A list of questions from President-elect Donald Trump’s transition team to the Department of Energy is “troubling,” said Sen. Maria Cantwell, D-Wash., on Tuesday.
A spokesman for DOE said some of the questions had left “many in our work force unsettled.”
DOE will not provide any individual names to the transition team, said Eben Burnham-Snyder, DOE director of public affairs.
Among the questions was a request for the names of DOE or contractor employees who participated in meetings associated with the present administration’s efforts to calculate the costs to society of climate change, and the names of those who participated in international meetings on climate change.
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“We are going to respect the professional and scientific integrity and independence of our employees at our labs and across our department,” Burnham-Snyder said.
The 74 questions on the list also included five for the DOE Office of Environmental Management, including one specifically about Hanford. The Trump transition team wanted to know what the alternatives were to the increasing costs and schedule for the Hanford vitrification plant being built to treat up to 56 million gallons of radioactive waste.
That question may be answered, as Burnham-Snyder said that DOE would be forthcoming with all publicly available information.
Federal civil service employees and government contractors may in the future be reluctant to perform certain tasks for fear that a subsequent election may bring retribution.
Sen. Maria Cantwell, D-Wash.
Cantwell has asked Energy Secretary Ernest Moniz for a copy of all documents and written correspondence DOE gives to the transition team.
Cantwell is the ranking member of the Senate Committee on Energy and Natural Resources, and she represents about 15,000 people in Washington state directly or indirectly employed by DOE. The majority live in the Tri-City area, working at the Hanford nuclear reservation or for Pacific Northwest National Laboratory.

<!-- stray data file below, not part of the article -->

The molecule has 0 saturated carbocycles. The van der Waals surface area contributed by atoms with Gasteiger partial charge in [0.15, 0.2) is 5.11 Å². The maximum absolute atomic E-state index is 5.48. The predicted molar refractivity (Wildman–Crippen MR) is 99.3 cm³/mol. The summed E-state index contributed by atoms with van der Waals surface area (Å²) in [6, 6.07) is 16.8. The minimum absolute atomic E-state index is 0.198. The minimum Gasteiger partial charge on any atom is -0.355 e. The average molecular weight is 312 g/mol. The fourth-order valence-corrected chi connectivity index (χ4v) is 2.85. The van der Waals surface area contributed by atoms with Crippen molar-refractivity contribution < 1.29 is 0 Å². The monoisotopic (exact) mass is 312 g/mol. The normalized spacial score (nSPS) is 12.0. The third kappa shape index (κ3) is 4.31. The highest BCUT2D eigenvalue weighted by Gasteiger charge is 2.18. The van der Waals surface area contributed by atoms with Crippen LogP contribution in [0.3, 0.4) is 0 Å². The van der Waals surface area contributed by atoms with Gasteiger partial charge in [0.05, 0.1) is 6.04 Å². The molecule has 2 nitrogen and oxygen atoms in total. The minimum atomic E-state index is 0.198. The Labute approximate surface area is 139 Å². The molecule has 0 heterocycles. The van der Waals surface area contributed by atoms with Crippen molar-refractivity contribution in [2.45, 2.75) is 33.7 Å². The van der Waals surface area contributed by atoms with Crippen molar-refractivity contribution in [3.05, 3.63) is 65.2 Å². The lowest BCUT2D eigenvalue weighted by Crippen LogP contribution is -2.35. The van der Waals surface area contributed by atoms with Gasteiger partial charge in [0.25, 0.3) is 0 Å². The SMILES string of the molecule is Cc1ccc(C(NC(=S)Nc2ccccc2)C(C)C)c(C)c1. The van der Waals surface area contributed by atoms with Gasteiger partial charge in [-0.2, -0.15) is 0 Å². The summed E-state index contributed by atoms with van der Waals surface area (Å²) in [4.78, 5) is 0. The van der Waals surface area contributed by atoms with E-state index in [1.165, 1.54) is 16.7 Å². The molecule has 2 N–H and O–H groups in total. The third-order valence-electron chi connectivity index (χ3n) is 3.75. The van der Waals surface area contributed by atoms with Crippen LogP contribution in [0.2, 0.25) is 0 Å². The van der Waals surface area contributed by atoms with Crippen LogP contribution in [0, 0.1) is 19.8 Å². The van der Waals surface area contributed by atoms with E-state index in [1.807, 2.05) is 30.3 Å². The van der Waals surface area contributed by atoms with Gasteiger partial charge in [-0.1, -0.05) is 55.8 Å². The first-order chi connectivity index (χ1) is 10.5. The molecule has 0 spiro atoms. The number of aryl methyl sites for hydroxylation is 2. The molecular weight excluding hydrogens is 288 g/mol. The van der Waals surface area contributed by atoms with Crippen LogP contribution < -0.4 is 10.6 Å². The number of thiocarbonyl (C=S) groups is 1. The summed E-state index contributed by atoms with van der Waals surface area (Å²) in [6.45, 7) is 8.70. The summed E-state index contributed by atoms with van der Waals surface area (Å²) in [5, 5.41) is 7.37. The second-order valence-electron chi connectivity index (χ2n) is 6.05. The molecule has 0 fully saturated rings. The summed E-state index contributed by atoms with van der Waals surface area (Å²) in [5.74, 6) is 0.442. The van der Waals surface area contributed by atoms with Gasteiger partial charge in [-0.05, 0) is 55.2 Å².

“These unprecedented questions suggest the incoming administration may be preparing to take arbitrary action against civil servants and government contractors simply because they worked, at the request of the Obama administration, on issues pertaining to climate change, the nuclear weapons complex and innovation polices, particularly related to clean energy technologies,” Cantwell said.
It is not surprising that the transition team is focused on redirecting numerous DOE programs related to reducing greenhouse gas emissions, she said.
Thomas Pyle, who leads the transition’s energy team, runs two organizations primarily funded by fossil fuel interests: the Institute for Energy Research and the American Energy Alliance, Cantwell said.
Shortly before Pyle was named to the transition team, he proposed that the Trump administration withdraw from the Paris Agreement to reduce greenhouse gas emissions and reconsider the Environmental Protection Agency’s determination that greenhouse gas emissions threaten public health and welfare.
“Federal civil service employees and government contractors may in the future be reluctant to perform certain tasks for fear that a subsequent election may bring retribution,” Cantwell said.
She will be monitoring the incoming administration to determine if employees and contractors are mistreated because they attended meetings or worked on issues to further Obama administration initiatives, she said.